Tuesday, May 10, 2011

Guilty by Billboard

Bahrain, like all countries of the Arab world, is no stranger to political billboards, especially those meant to demonstrate or evoke loyalty to the ruling troika of the king, prime minister, and crown prince. In the barber shop, at a restaurant, in someone's office, at the mall--everywhere one finds the familiar display of faces smiling beneficently. Here's a nice one of the prime minister, for example, close to the al-Fatih Mosque:

Thus it is perhaps no surprise that this institution of the political billboard is expanding its reach from the general "remember who your leader is" sort of purpose into the more specific realm of public opinion. In this case, while the mass trial of Bahrain's 21 opposition figures has not even started yet in full, their guilt is already being proclaimed via massive billboards spread across the island.

To be sure, even this is nothing new. When many of the same individuals were arrested and tried in late 2010, a heavy billboard and media campaign railed against this supposed "terrorist group," urging Bahrain's leaders to punish its leaders with a heavy hand for fomenting sectarian division, ruining the country, and whatever else it is that non-terrorist terrorist organizations do. (Update: for some examples of these, see reader submissions #2 and #3 below.)

At that time, the following "terrorist organization" flow-chart was published in the Sept. 16, 2010, issue of the most hard-line pro-government newspaper, Al-Watan, said to be owned or at least supervised by the royal court.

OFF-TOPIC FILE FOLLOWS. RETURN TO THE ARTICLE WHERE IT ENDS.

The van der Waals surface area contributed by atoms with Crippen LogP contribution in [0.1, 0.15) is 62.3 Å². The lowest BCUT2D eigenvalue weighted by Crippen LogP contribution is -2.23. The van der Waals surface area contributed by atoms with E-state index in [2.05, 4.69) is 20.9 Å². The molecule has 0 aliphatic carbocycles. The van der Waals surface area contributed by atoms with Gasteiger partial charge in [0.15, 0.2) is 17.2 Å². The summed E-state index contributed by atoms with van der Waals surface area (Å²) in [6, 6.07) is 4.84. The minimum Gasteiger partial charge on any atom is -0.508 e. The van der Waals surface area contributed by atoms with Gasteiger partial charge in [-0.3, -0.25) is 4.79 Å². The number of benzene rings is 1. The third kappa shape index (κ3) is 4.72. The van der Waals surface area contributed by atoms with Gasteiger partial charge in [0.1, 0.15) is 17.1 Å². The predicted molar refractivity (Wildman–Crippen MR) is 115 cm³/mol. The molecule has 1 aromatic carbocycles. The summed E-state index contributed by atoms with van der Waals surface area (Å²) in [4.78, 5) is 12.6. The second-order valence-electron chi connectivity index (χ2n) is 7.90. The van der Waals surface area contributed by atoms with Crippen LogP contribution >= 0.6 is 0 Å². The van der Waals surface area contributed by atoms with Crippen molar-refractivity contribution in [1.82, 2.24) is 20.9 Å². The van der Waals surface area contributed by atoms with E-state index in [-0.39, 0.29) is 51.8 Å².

In case you cannot follow the logic of the diagram here, it goes something like this: there is a terrorist network led by Hasan al-Musheimi', Sh. Muhammad al-Miqdad (both of which are among the 21 now on trial again), as well as this ghostly figure "Others?" with a question mark to get you thinking. Next we have the second-tier members of the terrorist network: two guys named Sami Mirza and Ahmad 'Abdallah along with more "Others?" This shadowy group that may or may not consist of only 4 people then engages in various terrorist activities, including but not limited to lighting cars on fire, using some sort of a burning stop-watch, lighting houses on fire, and slicking the sidewalk down with ice thereby making people trip and fall. (This is the last and more illustrative level of the flow-chart.)

Having saved this newspaper clipping for all these months knowing that it would come in handy at some point, imagine my surprise when I see a near-replica of it in billboard form on the ground now in Bahrain. Sure, there are a few more names, and the text is different, but the idea and the message is recognizably the same. It even uses the same "Others?" technique that proved so illustrative in the Al-Watan flow-chart above. Thus it is difficult to escape the fact that either a) the maker of the billboard saw the article in Al-Watan and copied it, or b) the maker of the billboard is more closely related to the Al-Watan article.

Located in Muharraq, the billboard of top opposition leaders al-Mushaimi', 'Abd al-Wahhab Hussain, al-Miqdad, Ebrahim Sharif, and al-Singace reads at the top, "Disease must be excised from the body of the nation." And at bottom: "We won't keep quiet after today about any mistakes or excesses by those who abuse Bahrain and its people." Nice.

Another, below, with the same graphics but different text, reads, "You all are responsible for what happened to our secure Bahrain." (Sorry for the blurry image. Presumably whoever took the photo wanted to do so quickly before he could be arrested for spying.)

Finally, we have another billboard that purports to be not from the government but a request TO the government, from the Al-Hidd youth: "We request of the government... the greatest punishment: NO PARDON for the heads of fitna and the misguided elements." The noose is a subtle touch.